I actually want to reverse this, though, and say I think an important thing to look at is what the candidates’ attacks on Donald Trump will be. And there, I think, Elizabeth Warren actually has a quite different line on what is wrong with Donald Trump than the other candidates on that stage do.

Sean Rameswaram

And what’s that?

Ezra Klein

So there’s always been an argument inside the Democratic primary about what is the campaign to run against Donald Trump. Joe Biden’s version of the campaign to run against Donald Trump is Donald Trump is an affront to American values. He is an indecent man who disgraces America every moment he’s on the world stage. Which, like, you know what? That’s true. Bernie Sanders’s campaign against Donald Trump is that Donald Trump is a plutocrat and he’s screwing you over all the time.

Elizabeth Warren has a, like a relative of the Bernie Sanders case, but one that I think has actually come into much sharper focus, and will continue to. This was not hugely noticed at the time, but when she announced her candidacy, the first thing she did was she gave a huge speech on corruption. And this has been a thing for Warren going way, way back. The difference between Bernie Sanders and Elizabeth Warren is Bernie Sanders — and he’s said this — is he’s not positively oriented toward capitalism. But Warren differs in that she says, “I’m a capitalist to my bones.” And what she believes is capitalism is great, but it has been corrupted. And Donald Trump is a symbol of that corruption.

And now that Donald Trump has moved a lot of attention to his corruption with the Ukraine scandal, I think that actually puts the primary very much on Warren’s turf, because she is of all, I think, the Democrats, the most experienced and most capable at making a kind of thoroughgoing argument about corruption. And Donald Trump has made it much clearer that by making this impeachment effort, the thing that is going to dominate the news well into 2020, that his corruption is going to be the thing Democrats need to be able to have a clear message on. And Warren is the one who has been developing that message for the longest time.

Sean Rameswaram

You hear a lot of people make the argument that, oh, Donald Trump’s going to destroy Elizabeth Warren. That’s why we need to support a moderate, a Biden, a Buttigieg, a Beto. Do you buy that argument?

Ezra Klein

There are electability pluses and minuses to a lot of the different candidates. And so Warren has developed an agenda that is very much to the left of the Democratic Party. And if that is the only thing you’re looking at and you’re just asking a pure electability question, then yes, some of the more moderate candidates are probably in a stronger position on that. But obviously, your policy agenda is not the only thing that decides your electability. Warren’s facility as a communicator and her, like, speed at which she’s able to communicate and synthesize positions in debates, in speeches, in the ongoing campaign, her ability to punch back is very important.

The thing that she is also very good at — which, by the way, Donald Trump, who put out a lot of very unpopular policy positions, was also very good at — is she uses policy not just as policy but to make a larger meta argument about herself. One of the meta arguments she’s making in the Democratic primary is she fights. Two, she doesn’t back down. She doesn’t compromise. She’s not a kind of like a weak Democrat. So you can expect that if Donald Trump throws a punch, she’s going to throw back. And three, that she’s laser-focused on corruption in the American economy and how that’s hurting and sort of the greed that that has enabled is hurting the middle, the working class, and the poor.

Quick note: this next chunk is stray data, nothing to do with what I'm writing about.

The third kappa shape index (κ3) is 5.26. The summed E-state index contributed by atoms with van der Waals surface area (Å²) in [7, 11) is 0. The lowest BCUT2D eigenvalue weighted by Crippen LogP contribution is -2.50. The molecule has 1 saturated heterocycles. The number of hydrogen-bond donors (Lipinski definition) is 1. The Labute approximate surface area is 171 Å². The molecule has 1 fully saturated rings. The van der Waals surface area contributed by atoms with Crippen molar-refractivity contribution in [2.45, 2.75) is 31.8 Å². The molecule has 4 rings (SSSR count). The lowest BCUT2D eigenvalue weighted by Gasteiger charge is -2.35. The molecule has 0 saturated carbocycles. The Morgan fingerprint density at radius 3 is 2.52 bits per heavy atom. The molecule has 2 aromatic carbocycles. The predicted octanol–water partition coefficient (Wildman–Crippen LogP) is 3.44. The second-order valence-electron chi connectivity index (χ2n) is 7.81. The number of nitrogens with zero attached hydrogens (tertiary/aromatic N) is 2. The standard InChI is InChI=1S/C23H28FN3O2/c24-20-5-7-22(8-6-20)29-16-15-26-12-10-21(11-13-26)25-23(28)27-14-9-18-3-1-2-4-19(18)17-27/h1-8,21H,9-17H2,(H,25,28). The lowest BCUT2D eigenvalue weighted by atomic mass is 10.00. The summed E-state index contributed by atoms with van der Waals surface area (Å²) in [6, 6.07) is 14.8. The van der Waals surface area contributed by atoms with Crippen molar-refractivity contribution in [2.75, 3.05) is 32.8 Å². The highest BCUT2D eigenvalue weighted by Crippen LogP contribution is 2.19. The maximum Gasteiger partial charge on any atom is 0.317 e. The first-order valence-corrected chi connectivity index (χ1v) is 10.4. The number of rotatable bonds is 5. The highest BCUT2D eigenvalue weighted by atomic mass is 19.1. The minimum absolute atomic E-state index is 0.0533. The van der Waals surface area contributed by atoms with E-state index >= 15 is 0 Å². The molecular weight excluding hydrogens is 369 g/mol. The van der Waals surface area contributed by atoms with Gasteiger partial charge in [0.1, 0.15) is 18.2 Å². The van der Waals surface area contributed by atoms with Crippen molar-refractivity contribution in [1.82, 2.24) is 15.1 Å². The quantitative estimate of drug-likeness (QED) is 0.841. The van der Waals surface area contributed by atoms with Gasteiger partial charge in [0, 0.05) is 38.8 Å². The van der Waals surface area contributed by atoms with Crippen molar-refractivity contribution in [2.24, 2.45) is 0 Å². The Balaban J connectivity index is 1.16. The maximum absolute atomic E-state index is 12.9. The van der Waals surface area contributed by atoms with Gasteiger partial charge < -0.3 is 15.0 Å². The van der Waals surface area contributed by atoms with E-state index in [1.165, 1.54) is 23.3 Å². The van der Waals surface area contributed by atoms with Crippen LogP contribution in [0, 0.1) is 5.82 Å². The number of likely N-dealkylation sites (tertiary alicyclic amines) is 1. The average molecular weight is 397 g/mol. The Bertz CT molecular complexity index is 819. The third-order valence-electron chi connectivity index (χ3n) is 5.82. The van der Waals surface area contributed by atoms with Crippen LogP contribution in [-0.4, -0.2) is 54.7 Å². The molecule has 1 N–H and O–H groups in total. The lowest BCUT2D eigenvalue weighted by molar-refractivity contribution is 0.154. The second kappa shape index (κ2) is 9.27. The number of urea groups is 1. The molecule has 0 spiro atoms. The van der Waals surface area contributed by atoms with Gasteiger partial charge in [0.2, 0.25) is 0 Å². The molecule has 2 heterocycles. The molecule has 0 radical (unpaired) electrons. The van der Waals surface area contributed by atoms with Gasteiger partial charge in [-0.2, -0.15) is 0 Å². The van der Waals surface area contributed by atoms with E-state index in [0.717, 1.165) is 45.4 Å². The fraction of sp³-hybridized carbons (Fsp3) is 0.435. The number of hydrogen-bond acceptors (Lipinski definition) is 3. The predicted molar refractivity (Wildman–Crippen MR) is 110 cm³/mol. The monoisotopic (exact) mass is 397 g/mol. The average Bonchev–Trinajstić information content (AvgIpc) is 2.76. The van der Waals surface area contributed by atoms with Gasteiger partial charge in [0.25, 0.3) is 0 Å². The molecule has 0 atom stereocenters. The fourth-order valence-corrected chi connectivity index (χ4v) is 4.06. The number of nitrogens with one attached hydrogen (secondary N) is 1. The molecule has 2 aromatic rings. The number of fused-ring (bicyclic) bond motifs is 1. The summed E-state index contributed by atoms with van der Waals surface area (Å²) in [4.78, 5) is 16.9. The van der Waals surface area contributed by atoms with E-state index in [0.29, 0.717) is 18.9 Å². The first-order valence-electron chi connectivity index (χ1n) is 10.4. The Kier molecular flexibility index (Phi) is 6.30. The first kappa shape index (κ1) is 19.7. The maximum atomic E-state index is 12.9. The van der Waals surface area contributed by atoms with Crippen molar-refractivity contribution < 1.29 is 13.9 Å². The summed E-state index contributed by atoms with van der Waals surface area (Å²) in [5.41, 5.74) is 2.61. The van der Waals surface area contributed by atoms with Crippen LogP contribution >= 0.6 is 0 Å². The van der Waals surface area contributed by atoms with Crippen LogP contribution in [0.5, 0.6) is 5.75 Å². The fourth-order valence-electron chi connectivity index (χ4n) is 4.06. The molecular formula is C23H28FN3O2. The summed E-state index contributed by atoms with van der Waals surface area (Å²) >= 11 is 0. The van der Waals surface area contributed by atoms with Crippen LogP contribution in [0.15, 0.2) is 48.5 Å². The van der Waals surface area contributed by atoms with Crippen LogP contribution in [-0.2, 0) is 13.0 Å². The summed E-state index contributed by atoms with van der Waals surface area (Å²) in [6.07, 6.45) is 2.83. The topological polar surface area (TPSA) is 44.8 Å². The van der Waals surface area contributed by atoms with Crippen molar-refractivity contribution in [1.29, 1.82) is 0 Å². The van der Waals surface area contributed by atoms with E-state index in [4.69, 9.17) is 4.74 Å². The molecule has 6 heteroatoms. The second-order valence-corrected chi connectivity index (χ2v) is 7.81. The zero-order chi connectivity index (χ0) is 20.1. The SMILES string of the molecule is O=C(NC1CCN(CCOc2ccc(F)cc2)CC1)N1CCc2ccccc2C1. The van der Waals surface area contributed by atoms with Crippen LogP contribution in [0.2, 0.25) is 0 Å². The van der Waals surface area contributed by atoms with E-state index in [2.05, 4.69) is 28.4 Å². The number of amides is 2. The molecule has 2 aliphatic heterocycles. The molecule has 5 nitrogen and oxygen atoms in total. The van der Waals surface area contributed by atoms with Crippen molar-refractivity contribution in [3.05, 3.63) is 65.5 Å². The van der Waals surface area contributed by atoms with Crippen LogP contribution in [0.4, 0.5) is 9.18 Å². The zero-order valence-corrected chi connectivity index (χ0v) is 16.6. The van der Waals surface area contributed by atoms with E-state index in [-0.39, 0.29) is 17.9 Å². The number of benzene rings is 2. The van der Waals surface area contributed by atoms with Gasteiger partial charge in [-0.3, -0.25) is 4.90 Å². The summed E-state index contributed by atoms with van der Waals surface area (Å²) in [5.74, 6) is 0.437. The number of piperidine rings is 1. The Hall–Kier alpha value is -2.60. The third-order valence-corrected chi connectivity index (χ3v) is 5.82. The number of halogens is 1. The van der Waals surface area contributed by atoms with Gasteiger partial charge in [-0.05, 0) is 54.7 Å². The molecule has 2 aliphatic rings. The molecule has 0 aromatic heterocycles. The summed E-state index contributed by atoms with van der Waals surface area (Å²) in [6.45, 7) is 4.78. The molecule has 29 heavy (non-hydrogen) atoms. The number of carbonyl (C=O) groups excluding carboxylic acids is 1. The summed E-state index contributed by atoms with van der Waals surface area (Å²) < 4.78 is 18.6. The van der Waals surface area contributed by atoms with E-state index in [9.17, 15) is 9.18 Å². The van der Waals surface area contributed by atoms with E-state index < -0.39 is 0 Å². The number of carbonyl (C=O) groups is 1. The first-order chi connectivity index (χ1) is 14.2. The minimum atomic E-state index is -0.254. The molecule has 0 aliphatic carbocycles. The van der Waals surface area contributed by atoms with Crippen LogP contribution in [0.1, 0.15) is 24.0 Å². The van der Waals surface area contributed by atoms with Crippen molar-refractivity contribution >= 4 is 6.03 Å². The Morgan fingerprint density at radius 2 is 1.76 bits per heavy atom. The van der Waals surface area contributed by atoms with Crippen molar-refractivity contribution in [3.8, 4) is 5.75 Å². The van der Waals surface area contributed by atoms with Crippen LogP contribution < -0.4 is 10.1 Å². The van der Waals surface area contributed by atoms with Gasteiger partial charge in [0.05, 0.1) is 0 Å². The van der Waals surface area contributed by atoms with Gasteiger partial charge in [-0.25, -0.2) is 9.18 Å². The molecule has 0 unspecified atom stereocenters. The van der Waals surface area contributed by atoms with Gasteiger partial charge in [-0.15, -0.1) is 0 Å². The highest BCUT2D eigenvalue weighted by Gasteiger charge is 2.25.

Sean Rameswaram

Bringing this back to how her campaign started, which was seemingly on a fumble, on a ham-fisted attempt to deal with Trump’s Pocahontas claim. It feels like she went from trying to deal with Trump poorly to dealing with fellow Democrats really well. Is there something about her competing with Democrats that will not properly prepare her to deal with Donald Trump? Are these two things really different? Because with Democrats, she’s competing on policy and electability, and with Donald Trump, he’s going to take the gloves off and play really dirty.

Ezra Klein

I would say that in general, Warren is able to do something that a lot of Democrats temperamentally have trouble doing: match Trump’s counterpunching in a way that gives her similar media space to him. Donald Trump launches a lot of very outrageous attacks against people. They are outrageous in a way that the media covers him very aggressively. The Pocahontas smear is a good example. That is a racist smear. But by being so offensive, it actually gets a lot of airtime. And he doesn’t care, by the way, if people think that occasionally they fall flat or it looks bad on him, he just keeps going.

Warren is in general able to do the same thing back to him. And Donald Trump has misfires but she’s actually very good at delivering hits in the way Donald Trump delivers them, in her own way. And you saw it even the other night. There was a CNN town hall around LGBT equality issues. She just shut the thing down in a way that she’s able to do a kind of counterpunching that has often been hard for Democrats with Trump.

In some ways, what I think is actually more important for her is a capacity to retain focus. The thing you cannot let Donald Trump do is set the agenda, day after day after day. And the thing that Warren proved was that at a time when there was a lot of nonsense that she could have ended up chasing around, she beared down on a single strategy and made it work.

That capacity to filter out the noise and focus in on your message, your signal, your approach—that’s valuable in a primary. It’s valuable in a general election campaign. And not incidentally, is valuable in a president where there’s a tremendous amount of noise and you have to come in every day and remain focused on what your priorities are and what your spaces of leverage are.